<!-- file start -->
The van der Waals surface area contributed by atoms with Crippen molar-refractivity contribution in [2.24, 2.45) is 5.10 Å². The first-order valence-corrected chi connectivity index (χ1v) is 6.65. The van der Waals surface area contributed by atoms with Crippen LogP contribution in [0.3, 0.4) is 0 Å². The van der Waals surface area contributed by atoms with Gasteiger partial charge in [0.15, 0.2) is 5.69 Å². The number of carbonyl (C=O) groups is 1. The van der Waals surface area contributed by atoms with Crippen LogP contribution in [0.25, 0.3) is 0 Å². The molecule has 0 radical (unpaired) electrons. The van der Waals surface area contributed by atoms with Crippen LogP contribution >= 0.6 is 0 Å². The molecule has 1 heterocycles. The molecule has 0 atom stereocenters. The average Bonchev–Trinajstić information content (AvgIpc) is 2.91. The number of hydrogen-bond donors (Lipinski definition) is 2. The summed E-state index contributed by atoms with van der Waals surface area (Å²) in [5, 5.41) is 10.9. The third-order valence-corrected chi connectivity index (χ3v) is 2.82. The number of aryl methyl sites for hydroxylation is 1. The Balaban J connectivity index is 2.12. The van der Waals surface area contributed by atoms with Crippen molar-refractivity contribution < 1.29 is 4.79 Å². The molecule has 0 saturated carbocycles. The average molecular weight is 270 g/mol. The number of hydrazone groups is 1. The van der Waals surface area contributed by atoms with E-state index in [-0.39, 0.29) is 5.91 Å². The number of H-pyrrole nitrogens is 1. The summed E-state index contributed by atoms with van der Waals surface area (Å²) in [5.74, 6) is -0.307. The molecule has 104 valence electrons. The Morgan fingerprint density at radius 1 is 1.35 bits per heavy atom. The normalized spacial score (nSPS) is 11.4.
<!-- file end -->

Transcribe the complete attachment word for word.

The van der Waals surface area contributed by atoms with Crippen molar-refractivity contribution in [2.24, 2.45) is 5.10 Å². The first-order valence-corrected chi connectivity index (χ1v) is 6.65. The van der Waals surface area contributed by atoms with Crippen LogP contribution in [0.3, 0.4) is 0 Å². The van der Waals surface area contributed by atoms with Gasteiger partial charge in [0.15, 0.2) is 5.69 Å². The number of carbonyl (C=O) groups is 1. The van der Waals surface area contributed by atoms with Crippen LogP contribution in [0.25, 0.3) is 0 Å². The molecule has 0 radical (unpaired) electrons. The van der Waals surface area contributed by atoms with Crippen LogP contribution >= 0.6 is 0 Å². The molecule has 1 heterocycles. The molecule has 0 atom stereocenters. The average Bonchev–Trinajstić information content (AvgIpc) is 2.91. The number of hydrogen-bond donors (Lipinski definition) is 2. The summed E-state index contributed by atoms with van der Waals surface area (Å²) in [5, 5.41) is 10.9. The third-order valence-corrected chi connectivity index (χ3v) is 2.82. The number of aryl methyl sites for hydroxylation is 1. The Balaban J connectivity index is 2.12. The van der Waals surface area contributed by atoms with Crippen molar-refractivity contribution < 1.29 is 4.79 Å². The molecule has 0 saturated carbocycles. The average molecular weight is 270 g/mol. The number of hydrazone groups is 1. The van der Waals surface area contributed by atoms with E-state index in [-0.39, 0.29) is 5.91 Å². The number of H-pyrrole nitrogens is 1. The summed E-state index contributed by atoms with van der Waals surface area (Å²) in [5.74, 6) is -0.307. The molecule has 104 valence electrons. The Morgan fingerprint density at radius 1 is 1.35 bits per heavy atom. The normalized spacial score (nSPS) is 11.4.